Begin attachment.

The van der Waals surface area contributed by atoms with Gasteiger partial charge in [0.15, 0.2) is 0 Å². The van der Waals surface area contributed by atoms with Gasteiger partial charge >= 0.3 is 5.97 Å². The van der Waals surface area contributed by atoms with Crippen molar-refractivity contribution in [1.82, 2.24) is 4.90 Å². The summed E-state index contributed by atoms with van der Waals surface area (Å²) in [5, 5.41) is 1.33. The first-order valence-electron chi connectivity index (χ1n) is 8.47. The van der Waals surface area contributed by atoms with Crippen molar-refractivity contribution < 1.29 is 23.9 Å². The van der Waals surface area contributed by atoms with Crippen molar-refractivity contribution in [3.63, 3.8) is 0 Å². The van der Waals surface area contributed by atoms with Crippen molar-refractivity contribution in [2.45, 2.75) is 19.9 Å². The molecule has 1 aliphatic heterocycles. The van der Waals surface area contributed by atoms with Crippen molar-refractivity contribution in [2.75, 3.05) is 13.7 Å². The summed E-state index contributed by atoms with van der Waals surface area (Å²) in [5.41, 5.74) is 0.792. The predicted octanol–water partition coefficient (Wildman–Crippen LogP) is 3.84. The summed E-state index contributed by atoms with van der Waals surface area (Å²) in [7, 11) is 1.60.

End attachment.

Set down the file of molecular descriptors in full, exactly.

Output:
The van der Waals surface area contributed by atoms with Gasteiger partial charge in [0.15, 0.2) is 0 Å². The van der Waals surface area contributed by atoms with Gasteiger partial charge >= 0.3 is 5.97 Å². The van der Waals surface area contributed by atoms with Crippen molar-refractivity contribution in [1.82, 2.24) is 4.90 Å². The summed E-state index contributed by atoms with van der Waals surface area (Å²) in [5, 5.41) is 1.33. The first-order valence-electron chi connectivity index (χ1n) is 8.47. The van der Waals surface area contributed by atoms with Crippen molar-refractivity contribution < 1.29 is 23.9 Å². The van der Waals surface area contributed by atoms with Crippen molar-refractivity contribution in [3.63, 3.8) is 0 Å². The van der Waals surface area contributed by atoms with Crippen molar-refractivity contribution in [2.45, 2.75) is 19.9 Å². The molecule has 1 aliphatic heterocycles. The van der Waals surface area contributed by atoms with Crippen molar-refractivity contribution in [2.75, 3.05) is 13.7 Å². The summed E-state index contributed by atoms with van der Waals surface area (Å²) in [5.41, 5.74) is 0.792. The predicted octanol–water partition coefficient (Wildman–Crippen LogP) is 3.84. The summed E-state index contributed by atoms with van der Waals surface area (Å²) in [7, 11) is 1.60.